The man who invented the computer mouse has died aged 88. Douglas Engelbart also played a key role in the development of many modern computing concepts.
An electrical engineering graduate and wartime radar technician, Engelbart worked at a forerunner to NASA before joining the Stanford Research Institute. He later formed the Augmentation Research Center.
Much of Engelbart’s work centered on breaking down the barriers between humans and computers and his vision played a major part in the conceptual transformation computers from huge devices operated by expert staff locked away in labs, to devices that ordinary people integrate into their daily lives.
The pinnacle of Engelbart’s career came in December 1968 at a conference in San Francisco when, in a single presentation, he publicly unveiled the computer mouse, gave the first public demonstration of videoconferencing, and discussed ideas including what we now know as the Windows-style interface, interactive document editing, and hypertext links among many others. Fortunately the presentation was recorded (Skip ahead to 1 minute 40 seconds):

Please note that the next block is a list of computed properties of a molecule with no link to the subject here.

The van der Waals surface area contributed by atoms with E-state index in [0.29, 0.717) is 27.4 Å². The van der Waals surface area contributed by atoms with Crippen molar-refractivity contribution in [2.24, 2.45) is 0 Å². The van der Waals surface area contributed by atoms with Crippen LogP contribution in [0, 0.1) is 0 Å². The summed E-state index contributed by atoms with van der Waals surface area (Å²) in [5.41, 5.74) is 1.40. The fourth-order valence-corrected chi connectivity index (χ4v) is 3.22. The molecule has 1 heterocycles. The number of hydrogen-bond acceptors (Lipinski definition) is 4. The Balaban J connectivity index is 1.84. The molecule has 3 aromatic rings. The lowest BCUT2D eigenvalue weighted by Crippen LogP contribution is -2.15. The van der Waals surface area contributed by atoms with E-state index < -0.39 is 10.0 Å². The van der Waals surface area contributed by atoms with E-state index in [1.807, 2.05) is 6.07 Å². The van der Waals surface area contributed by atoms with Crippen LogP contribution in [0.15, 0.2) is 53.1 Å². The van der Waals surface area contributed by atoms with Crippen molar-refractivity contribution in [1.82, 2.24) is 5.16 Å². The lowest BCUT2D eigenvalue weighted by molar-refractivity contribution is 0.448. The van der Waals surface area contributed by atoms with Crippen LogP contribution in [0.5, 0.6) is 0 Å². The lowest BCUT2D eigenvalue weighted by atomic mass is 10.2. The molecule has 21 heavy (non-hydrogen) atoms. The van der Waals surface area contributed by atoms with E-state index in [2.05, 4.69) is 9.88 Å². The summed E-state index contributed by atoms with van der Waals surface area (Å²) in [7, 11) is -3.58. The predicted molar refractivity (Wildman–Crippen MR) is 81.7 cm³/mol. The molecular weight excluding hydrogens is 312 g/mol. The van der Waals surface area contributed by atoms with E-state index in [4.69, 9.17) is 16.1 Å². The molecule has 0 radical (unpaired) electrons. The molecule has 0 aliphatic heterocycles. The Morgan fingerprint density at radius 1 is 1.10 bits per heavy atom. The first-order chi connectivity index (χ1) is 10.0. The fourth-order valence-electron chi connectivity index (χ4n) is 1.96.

The cliche about being years ahead of your time was certainly true with Engelbart’s creation of the mouse (pictured) in 1963. The patent on it ran out in 1987, meaning it generated few royalties before the device became ubiquitous. In any case, the patent was in the name of the Stanford Research Institute.
Engelbart didn’t come up with the name, which wasn’t used until a couple of years later and stems from the idea of a connecting cord — which originally came from the end nearer the user — being like a tail. In the patent document, the name used was the less catchy “X-Y Position Indicator for a Display System.”
While running his own lab, Engelbart helped develop ARPANet, a US government network of researcher that used many of the key technologies that developed into the wider Internet.